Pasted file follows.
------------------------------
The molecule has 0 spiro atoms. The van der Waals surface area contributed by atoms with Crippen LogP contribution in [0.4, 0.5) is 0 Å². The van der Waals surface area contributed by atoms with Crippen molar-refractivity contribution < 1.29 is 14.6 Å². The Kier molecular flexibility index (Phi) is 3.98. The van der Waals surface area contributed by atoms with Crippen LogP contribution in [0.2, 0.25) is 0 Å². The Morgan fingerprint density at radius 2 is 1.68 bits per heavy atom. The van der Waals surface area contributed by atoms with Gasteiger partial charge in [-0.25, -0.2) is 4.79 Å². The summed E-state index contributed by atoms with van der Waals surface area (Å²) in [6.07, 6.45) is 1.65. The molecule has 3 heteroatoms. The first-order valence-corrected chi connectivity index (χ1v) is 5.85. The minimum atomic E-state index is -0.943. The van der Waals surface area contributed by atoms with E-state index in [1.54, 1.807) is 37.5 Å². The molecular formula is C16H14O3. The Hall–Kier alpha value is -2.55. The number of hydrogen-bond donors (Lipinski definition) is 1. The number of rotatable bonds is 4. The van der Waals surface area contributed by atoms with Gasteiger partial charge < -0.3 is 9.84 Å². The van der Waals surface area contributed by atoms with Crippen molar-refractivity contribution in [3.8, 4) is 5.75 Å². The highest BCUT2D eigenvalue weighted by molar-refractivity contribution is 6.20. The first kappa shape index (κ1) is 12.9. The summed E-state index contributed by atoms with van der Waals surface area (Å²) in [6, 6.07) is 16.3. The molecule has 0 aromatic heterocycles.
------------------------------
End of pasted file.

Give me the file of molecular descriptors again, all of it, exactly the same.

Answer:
The molecule has 0 spiro atoms. The van der Waals surface area contributed by atoms with Crippen LogP contribution in [0.4, 0.5) is 0 Å². The van der Waals surface area contributed by atoms with Crippen molar-refractivity contribution < 1.29 is 14.6 Å². The Kier molecular flexibility index (Phi) is 3.98. The van der Waals surface area contributed by atoms with Crippen LogP contribution in [0.2, 0.25) is 0 Å². The Morgan fingerprint density at radius 2 is 1.68 bits per heavy atom. The van der Waals surface area contributed by atoms with Gasteiger partial charge in [-0.25, -0.2) is 4.79 Å². The summed E-state index contributed by atoms with van der Waals surface area (Å²) in [6.07, 6.45) is 1.65. The molecule has 3 heteroatoms. The first-order valence-corrected chi connectivity index (χ1v) is 5.85. The minimum atomic E-state index is -0.943. The van der Waals surface area contributed by atoms with E-state index in [1.54, 1.807) is 37.5 Å². The molecular formula is C16H14O3. The Hall–Kier alpha value is -2.55. The number of hydrogen-bond donors (Lipinski definition) is 1. The number of rotatable bonds is 4. The van der Waals surface area contributed by atoms with Gasteiger partial charge < -0.3 is 9.84 Å². The van der Waals surface area contributed by atoms with Crippen molar-refractivity contribution in [3.8, 4) is 5.75 Å². The highest BCUT2D eigenvalue weighted by molar-refractivity contribution is 6.20. The first kappa shape index (κ1) is 12.9. The summed E-state index contributed by atoms with van der Waals surface area (Å²) in [6, 6.07) is 16.3. The molecule has 0 aromatic heterocycles.